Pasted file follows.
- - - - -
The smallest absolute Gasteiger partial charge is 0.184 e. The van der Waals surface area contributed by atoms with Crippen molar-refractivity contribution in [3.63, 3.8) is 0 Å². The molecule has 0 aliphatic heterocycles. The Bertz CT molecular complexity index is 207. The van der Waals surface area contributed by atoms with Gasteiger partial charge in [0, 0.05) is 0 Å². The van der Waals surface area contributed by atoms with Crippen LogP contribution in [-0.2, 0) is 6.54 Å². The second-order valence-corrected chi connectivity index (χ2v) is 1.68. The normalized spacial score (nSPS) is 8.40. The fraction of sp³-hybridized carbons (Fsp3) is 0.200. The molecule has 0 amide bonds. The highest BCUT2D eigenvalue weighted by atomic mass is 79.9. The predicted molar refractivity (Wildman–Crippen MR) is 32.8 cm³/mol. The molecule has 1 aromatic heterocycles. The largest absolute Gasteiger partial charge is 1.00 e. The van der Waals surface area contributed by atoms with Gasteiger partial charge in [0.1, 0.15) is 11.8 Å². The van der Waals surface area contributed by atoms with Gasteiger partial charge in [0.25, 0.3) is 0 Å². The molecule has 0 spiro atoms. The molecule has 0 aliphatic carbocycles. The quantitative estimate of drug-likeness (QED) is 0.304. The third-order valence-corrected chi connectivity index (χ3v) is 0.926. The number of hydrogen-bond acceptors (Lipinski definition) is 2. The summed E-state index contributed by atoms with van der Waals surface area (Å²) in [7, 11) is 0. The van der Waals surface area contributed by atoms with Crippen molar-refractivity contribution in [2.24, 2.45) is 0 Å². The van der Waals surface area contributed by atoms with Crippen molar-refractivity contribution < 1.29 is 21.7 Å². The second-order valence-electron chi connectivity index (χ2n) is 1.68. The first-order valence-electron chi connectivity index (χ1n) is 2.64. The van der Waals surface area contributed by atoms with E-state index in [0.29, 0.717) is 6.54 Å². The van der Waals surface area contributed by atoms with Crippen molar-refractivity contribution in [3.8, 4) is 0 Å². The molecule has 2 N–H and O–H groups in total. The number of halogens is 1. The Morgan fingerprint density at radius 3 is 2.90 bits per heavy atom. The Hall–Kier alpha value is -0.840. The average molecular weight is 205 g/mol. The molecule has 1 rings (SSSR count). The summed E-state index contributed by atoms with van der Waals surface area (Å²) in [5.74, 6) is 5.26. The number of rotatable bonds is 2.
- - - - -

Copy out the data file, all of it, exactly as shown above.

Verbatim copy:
The smallest absolute Gasteiger partial charge is 0.184 e. The van der Waals surface area contributed by atoms with Crippen molar-refractivity contribution in [3.63, 3.8) is 0 Å². The molecule has 0 aliphatic heterocycles. The Bertz CT molecular complexity index is 207. The van der Waals surface area contributed by atoms with Gasteiger partial charge in [0, 0.05) is 0 Å². The van der Waals surface area contributed by atoms with Crippen LogP contribution in [-0.2, 0) is 6.54 Å². The second-order valence-corrected chi connectivity index (χ2v) is 1.68. The normalized spacial score (nSPS) is 8.40. The fraction of sp³-hybridized carbons (Fsp3) is 0.200. The molecule has 0 amide bonds. The highest BCUT2D eigenvalue weighted by atomic mass is 79.9. The predicted molar refractivity (Wildman–Crippen MR) is 32.8 cm³/mol. The molecule has 1 aromatic heterocycles. The largest absolute Gasteiger partial charge is 1.00 e. The van der Waals surface area contributed by atoms with Gasteiger partial charge in [0.1, 0.15) is 11.8 Å². The van der Waals surface area contributed by atoms with Gasteiger partial charge in [0.25, 0.3) is 0 Å². The molecule has 0 spiro atoms. The molecule has 0 aliphatic carbocycles. The quantitative estimate of drug-likeness (QED) is 0.304. The third-order valence-corrected chi connectivity index (χ3v) is 0.926. The number of hydrogen-bond acceptors (Lipinski definition) is 2. The summed E-state index contributed by atoms with van der Waals surface area (Å²) in [7, 11) is 0. The van der Waals surface area contributed by atoms with Crippen molar-refractivity contribution in [2.24, 2.45) is 0 Å². The van der Waals surface area contributed by atoms with Crippen molar-refractivity contribution < 1.29 is 21.7 Å². The second-order valence-electron chi connectivity index (χ2n) is 1.68. The first-order valence-electron chi connectivity index (χ1n) is 2.64. The van der Waals surface area contributed by atoms with E-state index in [0.29, 0.717) is 6.54 Å². The van der Waals surface area contributed by atoms with Crippen molar-refractivity contribution in [3.8, 4) is 0 Å². The molecule has 2 N–H and O–H groups in total. The number of halogens is 1. The Morgan fingerprint density at radius 3 is 2.90 bits per heavy atom. The Hall–Kier alpha value is -0.840. The average molecular weight is 205 g/mol. The molecule has 1 rings (SSSR count). The summed E-state index contributed by atoms with van der Waals surface area (Å²) in [5.74, 6) is 5.26. The number of rotatable bonds is 2.